Jasper Rees

The subtleties of her songbook were lost in this enormodome: Diana Ross at the O2 reviewed

Now and then the 78-year-old brought the house down, while shimmying and sashaying in Halloween orange and retina-assaulting lime green

The subtleties of her songbook were lost in this enormodome: Diana Ross at the O2 reviewed
If, like Diana Ross, Billie Eilish is still filling arenas 60 years after her first hit, it’ll be 2075, and a miracle
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Diana Ross

O2, and touring until 6 July

When Motown first packaged up a roster of artists and songs that could be embraced by a non-black audience, no new act – not Smokey Robinson or Marvin Gaye or Little Stevie Wonder or Martha and the Vandellas or the Temptations – crossed over into the bosom of Middle America as easefully as the Supremes. Or Diana Ross and the Supremes, as with many internal ructions they were later rebranded, Ross being the one with shimmering star quality who stood in the middle and sang the lead.

They were signed to Motown 60 years ago and given songs by Holland-Dozier-Holland to sell in floor-length gowns. Those songs have seeped into the marrow of us all and, while the world marvels at the longevity of Sirs Paul, Mick, Rod and Elton, it’s time to hear it for the girls. Or the girl. Joan Baez having done her farewell tour, Diana Ross is the only major female singer from the era who is still at it.

The Supremes, with Diana Ross on the right, arrive at London Heathrow Airport (Getty Images)

She’s 78, and doesn’t mind saying so, and this alone merits the standing ovation that greeted her when, to the sound of ‘I’m Coming Out’, she came out into the O2 Arena, engulfed in an orange puffball creation like something that floats around coral reefs in documentaries. It made her visible from the distant top of the very back row, if not from space, and became a source of some fascination as Ross unclipped herself from this cumbersome cocoon and dragged it one-handed around the stage before casting it onto the floor stage right. Further such garments were similarly discarded. Across the night, quite as many cloaks were thrown as Motown bangers were sung.

‘Baby Love’, ‘Stop! In the Name of Love’, ‘You Can’t Hurry Love’, ‘Love Child’ – there was a lot of love on the setlist, and in the room. Also relief. Anyone who paid top whack for a tour postponed from 2019, when Ross was a mere 75, may have seen a red flag in her turn at the Platinum Jubilee concert. She had to be assisted on, while the wonky sound system hinted at lip-syncing. Here she made her queenly exits and entrances unaccompanied. In an array of evening gowns – Halloween orange, sparkling orange, glistening silver, retina-assaulting lime green – she wiggled and shimmied and modestly sashayed.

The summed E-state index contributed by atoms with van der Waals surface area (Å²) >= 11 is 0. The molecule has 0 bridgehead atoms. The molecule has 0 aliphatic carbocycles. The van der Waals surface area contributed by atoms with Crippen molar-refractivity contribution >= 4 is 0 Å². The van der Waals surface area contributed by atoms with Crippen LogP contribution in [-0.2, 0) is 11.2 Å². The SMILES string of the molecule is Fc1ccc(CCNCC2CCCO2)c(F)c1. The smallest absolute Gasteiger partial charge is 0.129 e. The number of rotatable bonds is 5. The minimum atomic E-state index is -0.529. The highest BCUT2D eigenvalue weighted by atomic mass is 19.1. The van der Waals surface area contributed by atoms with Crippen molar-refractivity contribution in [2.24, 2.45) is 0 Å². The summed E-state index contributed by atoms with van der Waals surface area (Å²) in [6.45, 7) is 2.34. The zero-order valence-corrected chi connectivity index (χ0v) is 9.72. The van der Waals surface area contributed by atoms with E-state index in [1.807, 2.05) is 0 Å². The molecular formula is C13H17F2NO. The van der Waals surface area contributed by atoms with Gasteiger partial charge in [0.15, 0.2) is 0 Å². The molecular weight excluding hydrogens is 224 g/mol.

As for the voice, it’s happiest in the chestier register and a bit thin and breathless wailing out the up-top notes of ‘Chain Reaction’. When Ross sang ‘Take Me Higher’, her vocal cords may have pleaded otherwise. A quartet of backing singers took on some of the heavier lifting. The proficiently funky ten-piece band was fronted by a horn quartet whose resourceful saxophonists whipped out flutes for ‘Theme from Mahogany (Do You Know Where You’re Going To)’.

Now and then Ross brought it right down to encourage sweet singalongs in the likes of ‘If We Hold On Together’. But in truth the subtleties of her songbook were liable to get a little lost in an enormodome adapted for anthemising. Nor was the shape of the show quite crafted to build to a climax.

After ‘Ain’t No Mountain High Enough’ and her house-y take on ‘I Will Survive’, a sit-down Q&A in the encore didn’t fly as the only people she could hear were her entire family bopping in the front row. But hey, she’s 78. She can do as she pleases. Due next at the O2 was Billie Eilish, who also started in her teens. If she too is still filling arenas 60 years after her first hit it’ll be 2075, and a miracle.